The remains of a city from the Han Dynasty (202 BC-220 AD), along with 1,092 tombs, have been unearthed in Beijing's Tongzhou district, according to a press conference held on Nov. 24.
From Feb. 26 to Sept. 28, archeologists conducted surveys and excavations in Tongzhou's Lucheng Township, which is part of the new sub-center of Beijing. Archeologists excavated 40,000 square meters of land, in which they found over 1,000 tombs spanning from the Warring States period (475 BC-221 BC) to the Qing Dynasty (1644 AD-1911 AD). In addition, the remains of a city from the Han Dynasty was unearthed, including 10 wells, three roads and 69 kilns. The excavated artifacts include more than 10,000 pieces of pottery, copper, iron and leather.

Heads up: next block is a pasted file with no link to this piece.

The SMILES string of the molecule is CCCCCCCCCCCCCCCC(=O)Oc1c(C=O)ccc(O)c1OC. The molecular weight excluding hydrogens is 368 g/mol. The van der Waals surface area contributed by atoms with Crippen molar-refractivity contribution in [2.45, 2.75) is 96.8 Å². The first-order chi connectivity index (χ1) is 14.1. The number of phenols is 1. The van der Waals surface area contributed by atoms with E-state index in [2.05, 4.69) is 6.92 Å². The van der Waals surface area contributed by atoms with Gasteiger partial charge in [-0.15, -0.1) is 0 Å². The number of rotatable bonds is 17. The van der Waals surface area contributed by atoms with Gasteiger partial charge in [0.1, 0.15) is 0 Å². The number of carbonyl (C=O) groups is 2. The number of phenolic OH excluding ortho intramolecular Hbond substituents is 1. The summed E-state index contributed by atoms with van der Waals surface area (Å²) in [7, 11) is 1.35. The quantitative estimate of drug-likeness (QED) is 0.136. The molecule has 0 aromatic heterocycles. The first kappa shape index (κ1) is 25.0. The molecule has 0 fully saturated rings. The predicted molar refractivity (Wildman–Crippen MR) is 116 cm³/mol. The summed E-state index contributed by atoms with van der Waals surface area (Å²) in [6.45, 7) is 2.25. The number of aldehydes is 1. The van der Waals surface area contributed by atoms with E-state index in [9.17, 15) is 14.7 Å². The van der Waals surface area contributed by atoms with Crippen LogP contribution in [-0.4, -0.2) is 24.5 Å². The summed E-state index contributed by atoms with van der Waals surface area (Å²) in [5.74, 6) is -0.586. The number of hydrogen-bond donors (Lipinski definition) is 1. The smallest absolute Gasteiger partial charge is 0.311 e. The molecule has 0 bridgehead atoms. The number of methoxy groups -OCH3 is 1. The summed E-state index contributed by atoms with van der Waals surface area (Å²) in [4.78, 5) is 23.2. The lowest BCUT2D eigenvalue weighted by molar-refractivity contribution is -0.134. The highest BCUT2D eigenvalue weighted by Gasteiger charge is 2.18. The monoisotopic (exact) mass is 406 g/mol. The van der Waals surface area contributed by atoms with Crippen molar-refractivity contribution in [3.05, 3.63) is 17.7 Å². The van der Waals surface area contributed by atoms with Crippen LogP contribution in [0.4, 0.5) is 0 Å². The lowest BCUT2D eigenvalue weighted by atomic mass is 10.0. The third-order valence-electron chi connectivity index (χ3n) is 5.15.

The findings provide evidence of environmental changes in Tongzhou over the past 2,000 years. The tombs are also a precious reference for the study of Han Dynasty society. Researchers believe that the area was inhabited by a large population 2,000 years ago, and it became very prosperous during the Eastern Han Dynasty (25 AD-220 AD).